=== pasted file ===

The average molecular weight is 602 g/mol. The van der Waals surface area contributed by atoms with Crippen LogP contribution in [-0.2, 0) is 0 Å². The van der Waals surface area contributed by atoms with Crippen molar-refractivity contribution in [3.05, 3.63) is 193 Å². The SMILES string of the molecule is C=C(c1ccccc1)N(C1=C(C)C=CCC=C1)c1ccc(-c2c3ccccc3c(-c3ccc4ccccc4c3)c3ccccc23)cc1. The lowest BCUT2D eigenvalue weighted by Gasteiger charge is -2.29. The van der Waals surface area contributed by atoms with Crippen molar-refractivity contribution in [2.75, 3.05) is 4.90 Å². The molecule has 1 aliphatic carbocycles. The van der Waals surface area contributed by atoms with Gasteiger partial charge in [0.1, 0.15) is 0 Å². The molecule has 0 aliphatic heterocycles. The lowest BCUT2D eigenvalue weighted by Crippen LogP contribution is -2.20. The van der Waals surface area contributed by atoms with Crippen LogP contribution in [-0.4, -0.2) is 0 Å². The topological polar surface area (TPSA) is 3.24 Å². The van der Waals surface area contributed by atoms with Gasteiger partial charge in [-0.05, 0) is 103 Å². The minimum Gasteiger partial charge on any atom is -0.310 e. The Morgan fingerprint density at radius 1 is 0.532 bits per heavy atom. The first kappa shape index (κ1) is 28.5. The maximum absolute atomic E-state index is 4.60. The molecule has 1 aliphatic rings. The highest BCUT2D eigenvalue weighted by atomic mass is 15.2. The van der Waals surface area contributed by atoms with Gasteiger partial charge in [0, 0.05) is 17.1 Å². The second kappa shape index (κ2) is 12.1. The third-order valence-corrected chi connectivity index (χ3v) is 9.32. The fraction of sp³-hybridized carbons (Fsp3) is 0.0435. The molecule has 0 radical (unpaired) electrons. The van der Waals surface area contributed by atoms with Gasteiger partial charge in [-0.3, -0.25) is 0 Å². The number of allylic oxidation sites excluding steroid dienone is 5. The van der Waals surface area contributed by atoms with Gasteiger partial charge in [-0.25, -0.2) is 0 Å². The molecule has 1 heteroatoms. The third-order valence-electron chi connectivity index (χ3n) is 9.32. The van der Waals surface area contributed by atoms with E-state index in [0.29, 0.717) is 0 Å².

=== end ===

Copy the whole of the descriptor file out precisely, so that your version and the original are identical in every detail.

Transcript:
The average molecular weight is 602 g/mol. The van der Waals surface area contributed by atoms with Crippen LogP contribution in [-0.2, 0) is 0 Å². The van der Waals surface area contributed by atoms with Crippen molar-refractivity contribution in [3.05, 3.63) is 193 Å². The SMILES string of the molecule is C=C(c1ccccc1)N(C1=C(C)C=CCC=C1)c1ccc(-c2c3ccccc3c(-c3ccc4ccccc4c3)c3ccccc23)cc1. The lowest BCUT2D eigenvalue weighted by Gasteiger charge is -2.29. The van der Waals surface area contributed by atoms with Crippen molar-refractivity contribution in [2.75, 3.05) is 4.90 Å². The molecule has 1 aliphatic carbocycles. The van der Waals surface area contributed by atoms with Gasteiger partial charge in [0.1, 0.15) is 0 Å². The molecule has 0 aliphatic heterocycles. The lowest BCUT2D eigenvalue weighted by Crippen LogP contribution is -2.20. The van der Waals surface area contributed by atoms with Crippen LogP contribution in [-0.4, -0.2) is 0 Å². The topological polar surface area (TPSA) is 3.24 Å². The van der Waals surface area contributed by atoms with Gasteiger partial charge in [-0.05, 0) is 103 Å². The minimum Gasteiger partial charge on any atom is -0.310 e. The Morgan fingerprint density at radius 1 is 0.532 bits per heavy atom. The first kappa shape index (κ1) is 28.5. The maximum absolute atomic E-state index is 4.60. The molecule has 1 aliphatic rings. The highest BCUT2D eigenvalue weighted by atomic mass is 15.2. The van der Waals surface area contributed by atoms with Gasteiger partial charge in [0, 0.05) is 17.1 Å². The second kappa shape index (κ2) is 12.1. The third-order valence-corrected chi connectivity index (χ3v) is 9.32. The fraction of sp³-hybridized carbons (Fsp3) is 0.0435. The molecule has 0 radical (unpaired) electrons. The van der Waals surface area contributed by atoms with Gasteiger partial charge in [-0.3, -0.25) is 0 Å². The number of allylic oxidation sites excluding steroid dienone is 5. The van der Waals surface area contributed by atoms with Gasteiger partial charge in [-0.25, -0.2) is 0 Å². The molecule has 1 heteroatoms. The third-order valence-electron chi connectivity index (χ3n) is 9.32. The van der Waals surface area contributed by atoms with E-state index in [0.29, 0.717) is 0 Å².